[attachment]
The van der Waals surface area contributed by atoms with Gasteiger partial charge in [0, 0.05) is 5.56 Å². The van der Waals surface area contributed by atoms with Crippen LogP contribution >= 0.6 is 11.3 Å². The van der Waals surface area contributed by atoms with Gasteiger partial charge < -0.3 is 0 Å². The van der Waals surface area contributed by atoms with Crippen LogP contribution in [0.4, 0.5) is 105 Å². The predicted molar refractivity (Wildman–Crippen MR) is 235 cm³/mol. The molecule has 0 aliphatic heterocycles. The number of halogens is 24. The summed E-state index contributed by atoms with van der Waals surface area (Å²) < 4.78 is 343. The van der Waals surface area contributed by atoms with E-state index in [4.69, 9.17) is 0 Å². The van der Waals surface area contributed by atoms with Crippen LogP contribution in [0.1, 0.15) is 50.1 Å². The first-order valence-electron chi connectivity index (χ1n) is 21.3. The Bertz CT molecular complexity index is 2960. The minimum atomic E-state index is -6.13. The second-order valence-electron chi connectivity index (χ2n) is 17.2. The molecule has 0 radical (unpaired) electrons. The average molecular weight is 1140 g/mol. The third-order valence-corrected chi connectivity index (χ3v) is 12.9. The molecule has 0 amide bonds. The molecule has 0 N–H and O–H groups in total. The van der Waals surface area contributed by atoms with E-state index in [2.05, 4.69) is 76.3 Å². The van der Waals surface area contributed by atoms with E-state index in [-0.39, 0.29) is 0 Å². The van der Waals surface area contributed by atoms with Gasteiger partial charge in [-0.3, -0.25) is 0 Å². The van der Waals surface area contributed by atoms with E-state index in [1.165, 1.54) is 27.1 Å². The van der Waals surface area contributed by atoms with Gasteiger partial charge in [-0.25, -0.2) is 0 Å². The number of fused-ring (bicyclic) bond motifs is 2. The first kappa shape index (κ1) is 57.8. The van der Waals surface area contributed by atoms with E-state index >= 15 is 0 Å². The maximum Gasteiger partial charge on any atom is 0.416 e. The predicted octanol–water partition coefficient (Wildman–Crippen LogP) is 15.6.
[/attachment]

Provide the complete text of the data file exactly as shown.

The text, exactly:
The van der Waals surface area contributed by atoms with Gasteiger partial charge in [0, 0.05) is 5.56 Å². The van der Waals surface area contributed by atoms with Crippen LogP contribution >= 0.6 is 11.3 Å². The van der Waals surface area contributed by atoms with Gasteiger partial charge < -0.3 is 0 Å². The van der Waals surface area contributed by atoms with Crippen LogP contribution in [0.4, 0.5) is 105 Å². The predicted molar refractivity (Wildman–Crippen MR) is 235 cm³/mol. The molecule has 0 aliphatic heterocycles. The number of halogens is 24. The summed E-state index contributed by atoms with van der Waals surface area (Å²) < 4.78 is 343. The van der Waals surface area contributed by atoms with E-state index in [4.69, 9.17) is 0 Å². The van der Waals surface area contributed by atoms with Crippen LogP contribution in [0.1, 0.15) is 50.1 Å². The first-order valence-electron chi connectivity index (χ1n) is 21.3. The Bertz CT molecular complexity index is 2960. The minimum atomic E-state index is -6.13. The second-order valence-electron chi connectivity index (χ2n) is 17.2. The molecule has 0 radical (unpaired) electrons. The average molecular weight is 1140 g/mol. The third-order valence-corrected chi connectivity index (χ3v) is 12.9. The molecule has 0 amide bonds. The molecule has 0 N–H and O–H groups in total. The van der Waals surface area contributed by atoms with E-state index in [2.05, 4.69) is 76.3 Å². The van der Waals surface area contributed by atoms with E-state index in [-0.39, 0.29) is 0 Å². The van der Waals surface area contributed by atoms with Gasteiger partial charge in [-0.3, -0.25) is 0 Å². The van der Waals surface area contributed by atoms with E-state index in [1.165, 1.54) is 27.1 Å². The van der Waals surface area contributed by atoms with Gasteiger partial charge in [-0.25, -0.2) is 0 Å². The number of fused-ring (bicyclic) bond motifs is 2. The first kappa shape index (κ1) is 57.8. The van der Waals surface area contributed by atoms with E-state index >= 15 is 0 Å². The maximum Gasteiger partial charge on any atom is 0.416 e. The predicted octanol–water partition coefficient (Wildman–Crippen LogP) is 15.6.